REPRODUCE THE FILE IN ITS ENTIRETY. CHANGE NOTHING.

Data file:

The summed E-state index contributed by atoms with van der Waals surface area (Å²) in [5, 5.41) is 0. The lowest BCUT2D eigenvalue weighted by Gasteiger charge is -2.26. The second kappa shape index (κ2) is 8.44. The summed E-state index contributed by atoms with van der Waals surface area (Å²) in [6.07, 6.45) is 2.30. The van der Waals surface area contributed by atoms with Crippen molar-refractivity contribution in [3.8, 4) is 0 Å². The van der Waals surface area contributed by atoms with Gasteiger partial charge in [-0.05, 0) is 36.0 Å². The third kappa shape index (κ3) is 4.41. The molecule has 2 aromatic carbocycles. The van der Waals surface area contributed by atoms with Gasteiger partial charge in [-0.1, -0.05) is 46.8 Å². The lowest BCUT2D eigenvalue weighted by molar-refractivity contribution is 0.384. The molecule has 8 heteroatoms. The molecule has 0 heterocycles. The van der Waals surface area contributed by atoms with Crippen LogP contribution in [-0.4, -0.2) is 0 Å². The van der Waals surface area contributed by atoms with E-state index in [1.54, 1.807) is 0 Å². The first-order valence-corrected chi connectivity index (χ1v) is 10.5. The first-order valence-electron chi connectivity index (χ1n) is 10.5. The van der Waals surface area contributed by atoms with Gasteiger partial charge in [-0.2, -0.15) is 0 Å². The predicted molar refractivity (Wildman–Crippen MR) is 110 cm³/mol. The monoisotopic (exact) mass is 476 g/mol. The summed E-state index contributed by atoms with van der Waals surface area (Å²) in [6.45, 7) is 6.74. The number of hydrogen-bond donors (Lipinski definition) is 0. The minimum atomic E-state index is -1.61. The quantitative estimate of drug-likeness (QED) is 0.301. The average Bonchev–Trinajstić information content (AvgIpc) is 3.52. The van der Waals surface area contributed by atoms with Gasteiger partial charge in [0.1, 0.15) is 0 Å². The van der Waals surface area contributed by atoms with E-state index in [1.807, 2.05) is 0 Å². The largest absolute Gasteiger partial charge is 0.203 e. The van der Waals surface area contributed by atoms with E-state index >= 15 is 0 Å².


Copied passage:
The summed E-state index contributed by atoms with van der Waals surface area (Å²) in [5, 5.41) is 0. The lowest BCUT2D eigenvalue weighted by Gasteiger charge is -2.26. The second kappa shape index (κ2) is 8.44. The summed E-state index contributed by atoms with van der Waals surface area (Å²) in [6.07, 6.45) is 2.30. The van der Waals surface area contributed by atoms with Crippen molar-refractivity contribution in [3.8, 4) is 0 Å². The van der Waals surface area contributed by atoms with Gasteiger partial charge in [-0.05, 0) is 36.0 Å². The third kappa shape index (κ3) is 4.41. The molecule has 2 aromatic carbocycles. The van der Waals surface area contributed by atoms with Gasteiger partial charge in [-0.1, -0.05) is 46.8 Å². The lowest BCUT2D eigenvalue weighted by molar-refractivity contribution is 0.384. The molecule has 8 heteroatoms. The molecule has 0 heterocycles. The van der Waals surface area contributed by atoms with Crippen LogP contribution in [-0.4, -0.2) is 0 Å². The van der Waals surface area contributed by atoms with E-state index in [1.54, 1.807) is 0 Å². The first-order valence-corrected chi connectivity index (χ1v) is 10.5. The first-order valence-electron chi connectivity index (χ1n) is 10.5. The van der Waals surface area contributed by atoms with Gasteiger partial charge in [-0.2, -0.15) is 0 Å². The predicted molar refractivity (Wildman–Crippen MR) is 110 cm³/mol. The monoisotopic (exact) mass is 476 g/mol. The summed E-state index contributed by atoms with van der Waals surface area (Å²) in [6.45, 7) is 6.74. The number of hydrogen-bond donors (Lipinski definition) is 0. The minimum atomic E-state index is -1.61. The quantitative estimate of drug-likeness (QED) is 0.301. The average Bonchev–Trinajstić information content (AvgIpc) is 3.52. The van der Waals surface area contributed by atoms with Gasteiger partial charge in [0.1, 0.15) is 0 Å². The van der Waals surface area contributed by atoms with E-state index in [1.807, 2.05) is 0 Å². The largest absolute Gasteiger partial charge is 0.203 e. The van der Waals surface area contributed by atoms with E-state index >= 15 is 0 Å².